ACCC rues Acacia Ridge ruling loss to PN

Sims sees Act problems as basis for ‘sad day for the economy’

ACCC rues Acacia Ridge ruling loss to PN
Rod Sims


The Australian Competition and Consumer Commission (ACCC) has acknowledged the loss of the Acacia Ridge case to Pacific National (PN) and pointed to legislative weaknesses for the outcome.

The Full Court of the Federal Court rejected the ACCC’s appeal in relation to proceedings brought to stop Pacific National’s acquisition of the Acacia Ridge Terminal in Brisbane by Aurizon.

The ACCC had appealed the 2019 judgment of the Federal Court which held that the acquisition would not be likely to substantially lessen competition due to an undertaking that Pacific National had offered the court.

In the end, the full court discounted the need even for the undertakings, despite them being accepted by the trial judge.

ATN has sought comment from PN on the fate of the offered undertakings and is awaiting a response.

Read how Pacific National greeted the case victory, here

"While the ACCC was successful in relation to a number of legal issues, the full court found there was insufficient evidence to establish that the acquisition was likely to result in a substantial lessening of competition, and dismissed the ACCC’s appeal," the competition watchdog says.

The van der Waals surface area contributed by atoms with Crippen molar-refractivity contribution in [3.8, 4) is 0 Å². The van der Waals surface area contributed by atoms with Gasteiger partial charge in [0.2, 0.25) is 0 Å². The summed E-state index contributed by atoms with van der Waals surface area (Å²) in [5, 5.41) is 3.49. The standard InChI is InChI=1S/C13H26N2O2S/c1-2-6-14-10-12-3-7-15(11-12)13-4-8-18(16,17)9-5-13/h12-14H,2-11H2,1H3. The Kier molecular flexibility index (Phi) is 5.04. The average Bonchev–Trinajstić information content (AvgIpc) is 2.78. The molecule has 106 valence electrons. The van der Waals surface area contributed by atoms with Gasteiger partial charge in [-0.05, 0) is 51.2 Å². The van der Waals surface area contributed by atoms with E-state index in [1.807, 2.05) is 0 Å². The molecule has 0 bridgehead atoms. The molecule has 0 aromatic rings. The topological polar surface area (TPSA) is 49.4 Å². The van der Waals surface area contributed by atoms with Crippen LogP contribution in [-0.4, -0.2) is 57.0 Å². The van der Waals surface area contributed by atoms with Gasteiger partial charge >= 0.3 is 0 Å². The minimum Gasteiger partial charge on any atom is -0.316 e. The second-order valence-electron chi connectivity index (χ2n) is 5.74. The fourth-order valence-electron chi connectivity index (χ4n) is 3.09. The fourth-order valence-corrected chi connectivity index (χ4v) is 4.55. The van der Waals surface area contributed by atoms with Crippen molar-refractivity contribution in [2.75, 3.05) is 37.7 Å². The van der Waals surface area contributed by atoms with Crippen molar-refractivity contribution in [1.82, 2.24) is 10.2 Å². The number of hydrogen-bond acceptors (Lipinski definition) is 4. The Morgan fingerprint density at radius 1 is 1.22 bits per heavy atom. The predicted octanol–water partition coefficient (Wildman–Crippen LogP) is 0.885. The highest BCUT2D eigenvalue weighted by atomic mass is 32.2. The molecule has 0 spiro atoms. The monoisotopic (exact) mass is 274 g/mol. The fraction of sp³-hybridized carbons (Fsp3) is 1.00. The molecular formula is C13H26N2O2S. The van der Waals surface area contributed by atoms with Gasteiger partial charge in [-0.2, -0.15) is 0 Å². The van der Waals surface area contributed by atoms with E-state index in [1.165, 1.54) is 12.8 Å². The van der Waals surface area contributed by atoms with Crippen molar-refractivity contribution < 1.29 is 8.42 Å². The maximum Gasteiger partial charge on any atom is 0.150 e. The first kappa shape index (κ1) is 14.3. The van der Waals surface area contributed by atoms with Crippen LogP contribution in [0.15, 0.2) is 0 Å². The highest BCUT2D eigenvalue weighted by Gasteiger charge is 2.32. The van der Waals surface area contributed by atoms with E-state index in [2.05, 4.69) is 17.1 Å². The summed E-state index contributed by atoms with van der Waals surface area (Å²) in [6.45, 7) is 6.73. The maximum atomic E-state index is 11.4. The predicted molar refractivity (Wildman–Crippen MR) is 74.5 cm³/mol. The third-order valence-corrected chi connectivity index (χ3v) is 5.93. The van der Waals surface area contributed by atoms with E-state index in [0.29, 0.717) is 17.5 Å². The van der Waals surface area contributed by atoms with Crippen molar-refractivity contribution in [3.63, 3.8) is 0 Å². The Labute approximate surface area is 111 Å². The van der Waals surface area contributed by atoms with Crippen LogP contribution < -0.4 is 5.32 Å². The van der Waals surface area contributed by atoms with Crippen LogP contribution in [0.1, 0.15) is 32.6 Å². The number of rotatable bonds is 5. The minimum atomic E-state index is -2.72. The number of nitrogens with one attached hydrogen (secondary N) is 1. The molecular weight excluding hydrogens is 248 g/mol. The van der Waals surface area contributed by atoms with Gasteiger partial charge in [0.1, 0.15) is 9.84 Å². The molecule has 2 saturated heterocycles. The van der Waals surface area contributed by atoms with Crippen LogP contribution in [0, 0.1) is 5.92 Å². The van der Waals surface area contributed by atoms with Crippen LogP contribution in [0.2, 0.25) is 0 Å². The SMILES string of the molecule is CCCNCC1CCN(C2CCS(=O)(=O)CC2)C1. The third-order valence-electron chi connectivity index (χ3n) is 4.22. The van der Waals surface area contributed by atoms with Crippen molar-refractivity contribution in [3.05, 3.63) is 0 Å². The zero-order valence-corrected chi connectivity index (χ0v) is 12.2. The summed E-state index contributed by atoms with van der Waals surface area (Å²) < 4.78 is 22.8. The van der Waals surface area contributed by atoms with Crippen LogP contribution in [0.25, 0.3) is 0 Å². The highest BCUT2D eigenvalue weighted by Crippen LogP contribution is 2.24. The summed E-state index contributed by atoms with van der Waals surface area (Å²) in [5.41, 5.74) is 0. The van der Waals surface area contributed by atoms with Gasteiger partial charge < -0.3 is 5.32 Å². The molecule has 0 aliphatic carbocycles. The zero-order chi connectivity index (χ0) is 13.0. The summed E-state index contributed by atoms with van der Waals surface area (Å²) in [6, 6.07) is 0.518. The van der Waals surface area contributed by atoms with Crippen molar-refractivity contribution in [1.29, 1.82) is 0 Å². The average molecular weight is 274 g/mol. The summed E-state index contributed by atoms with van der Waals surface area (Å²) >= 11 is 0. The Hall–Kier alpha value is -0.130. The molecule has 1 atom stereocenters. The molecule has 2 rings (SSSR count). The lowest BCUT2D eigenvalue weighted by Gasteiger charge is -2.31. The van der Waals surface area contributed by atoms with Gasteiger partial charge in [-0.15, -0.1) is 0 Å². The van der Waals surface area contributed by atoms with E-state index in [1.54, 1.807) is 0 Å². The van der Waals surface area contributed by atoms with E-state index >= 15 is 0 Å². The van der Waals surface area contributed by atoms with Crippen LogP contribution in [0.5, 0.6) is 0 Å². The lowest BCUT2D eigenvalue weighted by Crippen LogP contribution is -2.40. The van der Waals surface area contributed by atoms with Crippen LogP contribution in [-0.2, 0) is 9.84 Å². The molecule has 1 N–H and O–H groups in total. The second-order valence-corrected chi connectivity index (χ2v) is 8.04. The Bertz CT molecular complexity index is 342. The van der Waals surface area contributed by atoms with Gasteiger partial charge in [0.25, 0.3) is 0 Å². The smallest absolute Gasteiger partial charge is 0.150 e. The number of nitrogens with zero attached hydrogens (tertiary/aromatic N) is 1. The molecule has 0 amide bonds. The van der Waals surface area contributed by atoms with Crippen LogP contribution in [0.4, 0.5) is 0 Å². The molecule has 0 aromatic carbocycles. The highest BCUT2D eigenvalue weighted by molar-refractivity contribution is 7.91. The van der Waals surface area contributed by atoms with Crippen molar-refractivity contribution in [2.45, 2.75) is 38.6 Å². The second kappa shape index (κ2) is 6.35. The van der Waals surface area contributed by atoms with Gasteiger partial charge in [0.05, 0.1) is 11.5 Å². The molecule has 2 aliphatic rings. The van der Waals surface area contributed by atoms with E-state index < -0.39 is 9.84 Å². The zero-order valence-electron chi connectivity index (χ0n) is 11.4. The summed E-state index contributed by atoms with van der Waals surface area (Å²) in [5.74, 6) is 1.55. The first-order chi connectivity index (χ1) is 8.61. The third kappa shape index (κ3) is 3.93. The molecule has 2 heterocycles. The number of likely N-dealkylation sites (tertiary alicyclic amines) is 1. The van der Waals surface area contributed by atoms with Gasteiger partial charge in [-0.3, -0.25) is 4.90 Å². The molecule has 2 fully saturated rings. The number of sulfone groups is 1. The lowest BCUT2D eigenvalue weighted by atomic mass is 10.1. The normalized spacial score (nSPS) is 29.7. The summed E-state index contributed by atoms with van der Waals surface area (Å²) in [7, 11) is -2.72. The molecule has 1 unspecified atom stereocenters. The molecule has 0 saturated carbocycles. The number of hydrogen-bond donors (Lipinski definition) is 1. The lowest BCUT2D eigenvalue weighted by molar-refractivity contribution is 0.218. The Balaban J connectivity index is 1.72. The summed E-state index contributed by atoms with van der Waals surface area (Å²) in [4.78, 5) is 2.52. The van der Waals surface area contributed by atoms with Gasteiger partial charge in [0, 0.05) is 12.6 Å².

Although the majority of the full court agreed with the ACCC’s position on the meaning of ‘likely’, the case hinged on the ACCC establishing the likelihood of another player seeking to enter the market in the next five to 10 years.

The full court considered that the prospect of new entry was no more than speculative.

"This was a particularly important case for Australia’s merger laws, and the outcome demonstrates the real difficulty of applying the substantial lessening of competition provisions in the legislation," ACCC chair Rod Sims says.

"This is also a sad day for the economy, because the ACCC’s view is that the prospects of competition in rail freight have been significantly diminished and the impacts of this will be with us for more than a decade."

The ACCC’s case was that PN’s ownership of the Acacia Ridge Terminal would allow it to effectively prevent access to new entrants, entrenching Pacific National’s position as the dominant rail freight carrier on the east coast.

"We will now carefully consider the full court’s judgment," Sims says.

"The ACCC will continue to consider what changes are needed to make Australia’s merger laws work in the way they need to, to safeguard the economy from highly concentrated markets."


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